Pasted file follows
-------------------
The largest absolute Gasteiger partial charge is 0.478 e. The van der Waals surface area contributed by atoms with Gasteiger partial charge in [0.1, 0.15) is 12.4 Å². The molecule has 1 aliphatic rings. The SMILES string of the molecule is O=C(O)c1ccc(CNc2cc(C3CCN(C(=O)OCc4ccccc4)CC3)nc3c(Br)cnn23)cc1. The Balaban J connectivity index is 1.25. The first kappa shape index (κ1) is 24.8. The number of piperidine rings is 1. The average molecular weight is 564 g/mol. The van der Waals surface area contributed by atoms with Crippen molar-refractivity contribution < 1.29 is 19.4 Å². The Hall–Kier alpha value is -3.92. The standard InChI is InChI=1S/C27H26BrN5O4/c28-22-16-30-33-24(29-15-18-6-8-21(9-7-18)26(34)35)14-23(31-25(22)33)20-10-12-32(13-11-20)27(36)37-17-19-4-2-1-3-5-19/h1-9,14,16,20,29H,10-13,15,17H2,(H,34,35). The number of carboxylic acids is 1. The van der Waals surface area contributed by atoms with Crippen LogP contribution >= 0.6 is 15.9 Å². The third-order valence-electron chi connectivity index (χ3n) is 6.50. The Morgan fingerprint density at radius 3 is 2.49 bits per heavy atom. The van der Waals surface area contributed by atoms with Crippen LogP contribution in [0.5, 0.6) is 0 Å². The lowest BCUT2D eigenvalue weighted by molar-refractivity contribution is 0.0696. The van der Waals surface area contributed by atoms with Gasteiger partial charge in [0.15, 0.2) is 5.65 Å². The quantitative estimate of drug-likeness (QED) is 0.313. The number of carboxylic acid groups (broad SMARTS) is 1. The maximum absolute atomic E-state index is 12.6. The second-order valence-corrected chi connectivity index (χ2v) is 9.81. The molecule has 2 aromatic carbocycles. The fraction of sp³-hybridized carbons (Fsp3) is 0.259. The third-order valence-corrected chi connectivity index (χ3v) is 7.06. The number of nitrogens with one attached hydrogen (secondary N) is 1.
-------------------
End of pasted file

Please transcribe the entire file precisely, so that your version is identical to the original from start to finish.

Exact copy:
The largest absolute Gasteiger partial charge is 0.478 e. The van der Waals surface area contributed by atoms with Gasteiger partial charge in [0.1, 0.15) is 12.4 Å². The molecule has 1 aliphatic rings. The SMILES string of the molecule is O=C(O)c1ccc(CNc2cc(C3CCN(C(=O)OCc4ccccc4)CC3)nc3c(Br)cnn23)cc1. The Balaban J connectivity index is 1.25. The first kappa shape index (κ1) is 24.8. The number of piperidine rings is 1. The average molecular weight is 564 g/mol. The van der Waals surface area contributed by atoms with Crippen molar-refractivity contribution < 1.29 is 19.4 Å². The Hall–Kier alpha value is -3.92. The standard InChI is InChI=1S/C27H26BrN5O4/c28-22-16-30-33-24(29-15-18-6-8-21(9-7-18)26(34)35)14-23(31-25(22)33)20-10-12-32(13-11-20)27(36)37-17-19-4-2-1-3-5-19/h1-9,14,16,20,29H,10-13,15,17H2,(H,34,35). The number of carboxylic acids is 1. The van der Waals surface area contributed by atoms with Crippen LogP contribution >= 0.6 is 15.9 Å². The third-order valence-electron chi connectivity index (χ3n) is 6.50. The Morgan fingerprint density at radius 3 is 2.49 bits per heavy atom. The van der Waals surface area contributed by atoms with Crippen LogP contribution in [0.5, 0.6) is 0 Å². The lowest BCUT2D eigenvalue weighted by molar-refractivity contribution is 0.0696. The van der Waals surface area contributed by atoms with Gasteiger partial charge in [0.15, 0.2) is 5.65 Å². The quantitative estimate of drug-likeness (QED) is 0.313. The number of carboxylic acid groups (broad SMARTS) is 1. The maximum absolute atomic E-state index is 12.6. The second-order valence-corrected chi connectivity index (χ2v) is 9.81. The molecule has 2 aromatic carbocycles. The fraction of sp³-hybridized carbons (Fsp3) is 0.259. The third-order valence-corrected chi connectivity index (χ3v) is 7.06. The number of nitrogens with one attached hydrogen (secondary N) is 1.